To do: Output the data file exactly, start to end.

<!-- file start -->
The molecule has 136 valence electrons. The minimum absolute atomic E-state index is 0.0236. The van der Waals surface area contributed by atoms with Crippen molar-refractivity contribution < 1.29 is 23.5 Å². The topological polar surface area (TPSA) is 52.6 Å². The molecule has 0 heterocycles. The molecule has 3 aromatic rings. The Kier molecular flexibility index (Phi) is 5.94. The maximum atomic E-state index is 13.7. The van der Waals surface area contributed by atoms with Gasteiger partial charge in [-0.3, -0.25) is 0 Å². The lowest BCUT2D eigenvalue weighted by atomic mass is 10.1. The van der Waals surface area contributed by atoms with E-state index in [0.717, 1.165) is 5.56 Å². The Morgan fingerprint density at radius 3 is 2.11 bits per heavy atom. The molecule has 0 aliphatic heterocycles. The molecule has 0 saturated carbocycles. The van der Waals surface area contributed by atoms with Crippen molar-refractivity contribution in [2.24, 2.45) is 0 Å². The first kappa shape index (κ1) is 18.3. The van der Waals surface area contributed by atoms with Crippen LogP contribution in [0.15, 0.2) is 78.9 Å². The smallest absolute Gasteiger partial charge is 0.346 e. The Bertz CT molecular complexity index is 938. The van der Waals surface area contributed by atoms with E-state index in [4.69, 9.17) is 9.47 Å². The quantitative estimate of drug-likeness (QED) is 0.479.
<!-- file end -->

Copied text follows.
The molecule has 136 valence electrons. The minimum absolute atomic E-state index is 0.0236. The van der Waals surface area contributed by atoms with Crippen molar-refractivity contribution < 1.29 is 23.5 Å². The topological polar surface area (TPSA) is 52.6 Å². The molecule has 0 heterocycles. The molecule has 3 aromatic rings. The Kier molecular flexibility index (Phi) is 5.94. The maximum atomic E-state index is 13.7. The van der Waals surface area contributed by atoms with Gasteiger partial charge in [-0.3, -0.25) is 0 Å². The lowest BCUT2D eigenvalue weighted by atomic mass is 10.1. The van der Waals surface area contributed by atoms with E-state index in [0.717, 1.165) is 5.56 Å². The Morgan fingerprint density at radius 3 is 2.11 bits per heavy atom. The molecule has 0 aliphatic heterocycles. The molecule has 0 saturated carbocycles. The van der Waals surface area contributed by atoms with Crippen molar-refractivity contribution in [2.24, 2.45) is 0 Å². The first kappa shape index (κ1) is 18.3. The van der Waals surface area contributed by atoms with Crippen LogP contribution in [0.15, 0.2) is 78.9 Å². The smallest absolute Gasteiger partial charge is 0.346 e. The Bertz CT molecular complexity index is 938. The van der Waals surface area contributed by atoms with E-state index in [4.69, 9.17) is 9.47 Å². The quantitative estimate of drug-likeness (QED) is 0.479.